The DART Board: 03.01.2023

By Peggy Roalf   Wednesday March 1, 2023

Thursday, March 2: Wangechi Mutu | Intertwined at the New Museum

Prolific and visionary, Wangechi Mutu has been transforming visual media for more than 25 years. The New Museum brings together more than 100 works by the artist in a major solo exhibition that connects her current art to the fantastical depictions of contemporary realities and future possibilities she’s been creating for decades.

Representing the full breadth of her practice, this presentation will encompass Mutu’s painting, collage, drawing, sculpture, film, and performance. The artist first gained acclaim for her collage-based practice exploring camouflage, transformation, and mutation. She extends these strategies to her work across various media, developing hybrid, fantastical forms that fuse mythical and folkloric narratives with layered sociohistorical references.  


Wangechi Mutu: Intertwined will trace connections between recent developments in the artist’s sculptural practice and her decades-long exploration of the legacies of colonialism, globalization, and African and diasporic cultural traditions. At once culturally specific and transnational in scope, Mutu’s work grapples with contemporary realities, while proffering new models for a radically changed future informed by feminism, Afrofuturism, and interspecies symbiosis.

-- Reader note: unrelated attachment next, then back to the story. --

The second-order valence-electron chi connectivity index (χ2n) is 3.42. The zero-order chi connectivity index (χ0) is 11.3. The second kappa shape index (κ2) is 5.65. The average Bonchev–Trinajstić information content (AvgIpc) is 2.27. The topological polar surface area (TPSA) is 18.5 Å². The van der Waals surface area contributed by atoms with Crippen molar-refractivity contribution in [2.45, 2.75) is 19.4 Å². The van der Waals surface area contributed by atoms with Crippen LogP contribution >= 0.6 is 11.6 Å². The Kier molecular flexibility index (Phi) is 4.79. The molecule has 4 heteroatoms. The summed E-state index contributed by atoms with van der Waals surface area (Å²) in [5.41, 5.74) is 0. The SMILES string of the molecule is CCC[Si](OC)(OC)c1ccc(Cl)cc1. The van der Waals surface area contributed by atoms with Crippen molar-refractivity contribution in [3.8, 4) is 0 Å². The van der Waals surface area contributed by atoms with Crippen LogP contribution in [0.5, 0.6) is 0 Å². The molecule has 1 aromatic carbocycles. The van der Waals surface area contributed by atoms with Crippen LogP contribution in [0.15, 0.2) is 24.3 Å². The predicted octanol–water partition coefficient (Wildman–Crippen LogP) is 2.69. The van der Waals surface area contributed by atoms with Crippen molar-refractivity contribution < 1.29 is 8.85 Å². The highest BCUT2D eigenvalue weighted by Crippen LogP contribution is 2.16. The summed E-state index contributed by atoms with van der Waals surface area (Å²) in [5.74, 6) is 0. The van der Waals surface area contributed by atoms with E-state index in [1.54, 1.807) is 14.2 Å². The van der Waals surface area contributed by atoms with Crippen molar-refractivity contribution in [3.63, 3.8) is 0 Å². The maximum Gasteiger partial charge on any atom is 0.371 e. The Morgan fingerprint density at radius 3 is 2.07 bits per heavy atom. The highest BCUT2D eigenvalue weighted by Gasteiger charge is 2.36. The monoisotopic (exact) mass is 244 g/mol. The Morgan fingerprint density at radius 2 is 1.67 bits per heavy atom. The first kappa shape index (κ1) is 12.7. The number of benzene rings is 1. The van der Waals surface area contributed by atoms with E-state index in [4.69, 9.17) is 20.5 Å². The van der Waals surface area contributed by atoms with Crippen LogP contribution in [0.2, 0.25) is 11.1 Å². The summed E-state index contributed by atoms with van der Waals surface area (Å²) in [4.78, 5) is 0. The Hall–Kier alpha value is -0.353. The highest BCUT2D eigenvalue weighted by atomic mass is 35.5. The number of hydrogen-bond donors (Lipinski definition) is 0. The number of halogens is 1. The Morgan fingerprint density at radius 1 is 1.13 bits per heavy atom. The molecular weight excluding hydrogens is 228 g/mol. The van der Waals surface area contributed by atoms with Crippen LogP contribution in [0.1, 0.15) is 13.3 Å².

The New Museum, 235 Bowery, New York, NY Info Click for upcoming public programs, 


Thursday, March 2, 6-8 pm: Edel Rodriguez | Apocalypso at CCM Art Gallery

The work in this exhibition, by long-time DART subscriber, Edel Rodriguez, is a collection of paintings, drawings and published materials which examine the tides and undercurrents that have led to our present-day cultural and political moment. Themes of war, migration, and unsettling extremism are mixed with poignant personal reflections in CCM Gallery, Masten Learning Resource Center, County College of Morris, 214 Center Grove Road, Randolph, NJ Directions


Closing Sunday, March 5: Hopper’s New York at the Whitney

Edward Hopper’s New York presents more than 200 paintings, watercolors, prints and drawings Hopper made of the city during the six decades he made his home here. Iconic images such as Early Sunday Morning, 1930 (above), from the Whitney’s collection, are joined by loans from public and private collections across the country. The power of his influence on contemporaneous taste can be seen in a work from a private collection in Wichita, Kansas, Sunlight on Brownstones, 1956 (below).

The show can be considered a demonstration of what it took for Hopper to become what LIFE called the “major artist of the century.” And this did not happen overnight. Although Hopper went to art school, he also educated himself through his three brief visits to Paris between 1906 and 1910, as well as through his work as noted illustrator and printmaker. 


For a time between 1915 and the mid-1920s, he continually made etchings, often drawing onto his copper plates on location, rather than in the studio. And he purchased his own press to have access to the finished sheets in his own time. This practice, a form of self-education on rendering light and shadow abstractly informs his mature paintings as much as the sumptuous handling of the paint itself. A small gallery, off to the side, presents etchings and on-site drawings in which Hopper tried out compositional variations for the figures, rocks and trees that populate his sparsely delineated scenes, and the light that falls upon them. Above: Night Windows, 1928. The Museum of Modern Art, New York; gift of John Hay Whitney Read the entire DART feature here